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Quotes / Transhuman

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"You are deluded, Captain. You pretend to be a simple soldier, but in reality you are just afraid to admit that we have left humanity behind. Unlike you, I embrace it proudly. Without fear!"


"You know what they say the modern version of Pascal's Wager is? Sucking up to as many Transhumanists as possible, just in case one of them turns into God."
Greg Egan, Crystal Nights

"I'm not human, but my ancestors were, and what they dreamed, we are."
Gwendolyn Ingolfsson, Drakon

"Since this body cannot do the job, we will have to build you a new one."
The Emperor, The Elder Empire

"If someone came from the past, to meet us here and now, what do you think they'd say about us? Would they even call us human?"
Lisa looked at me seriously. "No. They'd call us gods."
— ''The People Of Sand And Slag," by Paolo Bacigalupi

"The Crowned Pawn was like a ship turned inside out. It centered around a core of massive magnetic engines, fed by drones from a chunk of reaction mass. Outside these engines was a skeletal metal framework where Lobsters clung like cysts or skimmed along on induced magnetic fields. There were cupolas here and there on the skeleton where the Lobsters hooked into fluidic computers or sheltered themselves from solar storms and ring-system electrofluxes.
They never ate. They never drank. Sex involved a clever cyber-stimulation through cranial plugs. Every five years or so they "molted" and had their skins scraped clean of the stinking accumulation of mutated bacteria that scummed them over in the stagnant warmth.
They knew no fear. Agoraphobia was a condition easily crushed with drugs. They were self-contained and anarchical. Their greatest pleasure was to sit along a girder and open their amplified senses to the depths of space, watching stars past the limits of ultraviolet and infrared, or staring into the flocculate crawling plaque of the surface of the sun, or just sitting and soaking in watts of solar energy through their skins while they listened with wired ears to the warbling of Van Allen belts and the musical tick of pulsars. I saw within them the first stirrings of the Fifth Prigoginic Leap — that postulated Fifth Level of Complexity as far beyond intelligence as intelligence is from amoebic life, or life from inert matter. They frightened me. Their bland indifference to human limitations gave them the sinister charisma of saints."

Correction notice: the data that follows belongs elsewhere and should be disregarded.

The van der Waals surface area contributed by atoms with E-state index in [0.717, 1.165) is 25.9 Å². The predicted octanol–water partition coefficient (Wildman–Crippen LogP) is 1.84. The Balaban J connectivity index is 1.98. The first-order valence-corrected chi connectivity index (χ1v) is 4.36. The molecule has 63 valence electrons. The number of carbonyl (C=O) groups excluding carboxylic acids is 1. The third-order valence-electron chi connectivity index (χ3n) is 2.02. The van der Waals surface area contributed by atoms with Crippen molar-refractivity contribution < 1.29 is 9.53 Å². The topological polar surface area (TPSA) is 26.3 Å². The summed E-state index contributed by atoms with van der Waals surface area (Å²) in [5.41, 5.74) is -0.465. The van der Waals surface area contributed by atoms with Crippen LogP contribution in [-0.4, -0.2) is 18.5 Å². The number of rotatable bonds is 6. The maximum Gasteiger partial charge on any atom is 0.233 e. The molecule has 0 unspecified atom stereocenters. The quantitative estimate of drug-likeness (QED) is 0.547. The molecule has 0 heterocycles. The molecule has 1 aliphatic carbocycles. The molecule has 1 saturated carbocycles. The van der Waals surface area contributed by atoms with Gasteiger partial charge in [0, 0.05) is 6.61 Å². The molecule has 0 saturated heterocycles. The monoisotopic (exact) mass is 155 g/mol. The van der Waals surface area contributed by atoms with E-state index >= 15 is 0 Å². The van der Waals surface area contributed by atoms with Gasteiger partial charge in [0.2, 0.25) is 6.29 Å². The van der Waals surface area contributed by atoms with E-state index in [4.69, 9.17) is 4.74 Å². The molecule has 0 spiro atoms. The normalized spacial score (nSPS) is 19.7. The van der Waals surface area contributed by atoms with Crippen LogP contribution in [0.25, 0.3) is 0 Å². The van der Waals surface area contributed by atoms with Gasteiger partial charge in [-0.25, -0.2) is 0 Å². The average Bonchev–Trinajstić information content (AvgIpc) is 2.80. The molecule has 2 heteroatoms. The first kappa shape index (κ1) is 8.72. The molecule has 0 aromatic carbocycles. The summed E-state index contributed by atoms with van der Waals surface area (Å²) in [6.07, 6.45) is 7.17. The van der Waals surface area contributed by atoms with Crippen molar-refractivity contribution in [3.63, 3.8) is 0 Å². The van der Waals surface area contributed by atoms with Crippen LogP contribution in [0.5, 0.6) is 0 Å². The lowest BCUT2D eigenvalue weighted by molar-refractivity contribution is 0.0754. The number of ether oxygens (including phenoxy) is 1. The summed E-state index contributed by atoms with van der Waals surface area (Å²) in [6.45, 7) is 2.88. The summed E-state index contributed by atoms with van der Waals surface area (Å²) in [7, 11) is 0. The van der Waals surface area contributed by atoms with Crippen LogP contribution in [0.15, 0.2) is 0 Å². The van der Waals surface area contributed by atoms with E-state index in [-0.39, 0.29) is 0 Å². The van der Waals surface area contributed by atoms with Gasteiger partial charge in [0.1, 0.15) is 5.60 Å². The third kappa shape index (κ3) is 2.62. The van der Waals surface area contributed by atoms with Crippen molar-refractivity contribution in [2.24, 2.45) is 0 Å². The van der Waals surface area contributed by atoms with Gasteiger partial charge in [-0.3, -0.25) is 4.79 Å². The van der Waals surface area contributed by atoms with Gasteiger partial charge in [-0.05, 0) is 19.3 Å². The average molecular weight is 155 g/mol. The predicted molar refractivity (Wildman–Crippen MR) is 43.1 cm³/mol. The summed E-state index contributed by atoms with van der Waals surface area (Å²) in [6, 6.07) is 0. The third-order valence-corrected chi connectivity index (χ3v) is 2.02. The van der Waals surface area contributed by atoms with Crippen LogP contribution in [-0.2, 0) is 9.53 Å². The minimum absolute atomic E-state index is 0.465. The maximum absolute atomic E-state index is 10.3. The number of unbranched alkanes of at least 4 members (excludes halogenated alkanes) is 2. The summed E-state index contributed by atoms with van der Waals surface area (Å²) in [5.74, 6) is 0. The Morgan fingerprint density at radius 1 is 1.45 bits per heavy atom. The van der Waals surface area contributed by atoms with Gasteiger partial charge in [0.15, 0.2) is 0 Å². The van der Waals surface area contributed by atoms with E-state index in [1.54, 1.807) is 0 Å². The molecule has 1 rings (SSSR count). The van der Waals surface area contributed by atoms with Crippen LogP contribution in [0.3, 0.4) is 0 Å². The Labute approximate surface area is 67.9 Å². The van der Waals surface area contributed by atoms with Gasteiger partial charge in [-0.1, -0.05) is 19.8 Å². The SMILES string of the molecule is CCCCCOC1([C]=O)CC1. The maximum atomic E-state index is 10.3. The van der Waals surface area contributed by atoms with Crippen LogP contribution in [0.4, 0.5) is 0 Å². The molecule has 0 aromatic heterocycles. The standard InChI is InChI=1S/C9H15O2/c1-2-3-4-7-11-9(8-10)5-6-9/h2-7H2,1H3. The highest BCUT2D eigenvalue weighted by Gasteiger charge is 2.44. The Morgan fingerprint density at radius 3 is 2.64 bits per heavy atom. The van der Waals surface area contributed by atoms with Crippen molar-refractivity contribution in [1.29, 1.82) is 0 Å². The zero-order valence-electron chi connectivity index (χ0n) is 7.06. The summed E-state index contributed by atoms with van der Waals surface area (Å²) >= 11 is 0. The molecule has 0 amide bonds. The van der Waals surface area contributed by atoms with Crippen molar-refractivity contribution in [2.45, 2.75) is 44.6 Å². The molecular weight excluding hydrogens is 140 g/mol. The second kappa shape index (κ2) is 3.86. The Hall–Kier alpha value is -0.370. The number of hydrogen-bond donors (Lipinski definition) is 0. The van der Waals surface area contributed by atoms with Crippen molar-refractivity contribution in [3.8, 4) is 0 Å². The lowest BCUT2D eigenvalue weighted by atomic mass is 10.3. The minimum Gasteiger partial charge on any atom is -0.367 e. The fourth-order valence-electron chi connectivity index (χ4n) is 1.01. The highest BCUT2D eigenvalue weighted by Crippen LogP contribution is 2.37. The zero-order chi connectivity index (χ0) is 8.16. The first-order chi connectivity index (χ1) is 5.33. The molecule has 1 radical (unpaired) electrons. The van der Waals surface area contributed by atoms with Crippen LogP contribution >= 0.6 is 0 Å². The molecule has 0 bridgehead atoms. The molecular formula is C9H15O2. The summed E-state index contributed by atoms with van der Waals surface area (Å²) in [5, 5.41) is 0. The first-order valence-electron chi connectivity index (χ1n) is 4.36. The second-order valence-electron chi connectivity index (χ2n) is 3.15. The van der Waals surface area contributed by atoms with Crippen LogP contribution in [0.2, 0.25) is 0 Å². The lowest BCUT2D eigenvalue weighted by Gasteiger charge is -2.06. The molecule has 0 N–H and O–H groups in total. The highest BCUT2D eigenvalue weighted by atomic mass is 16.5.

— ''Cicada Queen" by Bruce Sterling


    Live Action TV 

Seven of Nine: Meditation, it rejuvenates you?
Cmr. Tuvok: Indeed it does.
Seven: I suggest you try Borg regeneration. It's much more efficient. A simple cortical implant would be required...
Tuvok: (queasy) Another time, perhaps.
Star Trek: Voyager, "Night"

    Tabletop Games 

"Your mind is software. Program it. Your body is a shell. Change it. Death is a disease. Cure it. Extinction is approaching. Fight it."

"We regard the present human norm as a transitional state. We will not give up our humanity, but we will perfect it in a thousand diverse ways."
— Ian R. Walker, Transhuman Space

Long before the cult of the Nailed God, long before warrior tribes invoked the names of Dagon and Baal, the most accomplished Tzimisce attempted to transcend the limitations of mortal clay: reworking the structures of their bodies, they reshaped themselves to conform to their visions - or nightmares - of perfection.
Vampire: The Dark Ages - Transylvania By Night

    Video Games 

“Is human nature perfect? No. Therefore, improvements are to be welcomed."
JC Denton, Deus Ex: Invisible War

All previous versions of humanity will no longer be supported as of this update.
Registry Update, Civilization: Beyond Earth

"I turned them into post-human warriors. You're a soldier, think of it as a necessary sacrifice. (...) The Ceph are coming, Prophet. Soon. You think we'll defeat them with ordinary human soldiers? This isn't a war ordinary humans can win. This is the future. Death's an inconvenience now. Nothing more. We are all dead men walking!"
Jacob Hargreave, Crysis 2


"It's in this context we should look again at Roddenberry's famous 'Box' for Star Trek: The Next Generation, forbidding any kind of interpersonal conflict among the crew, even disallowing children to mourn their parents. Indeed, Roddenberry's idealized Enterprise seems suspiciously inhuman, or a level above human. Perhaps his 'New Human Movement' wasn't just a throwaway."


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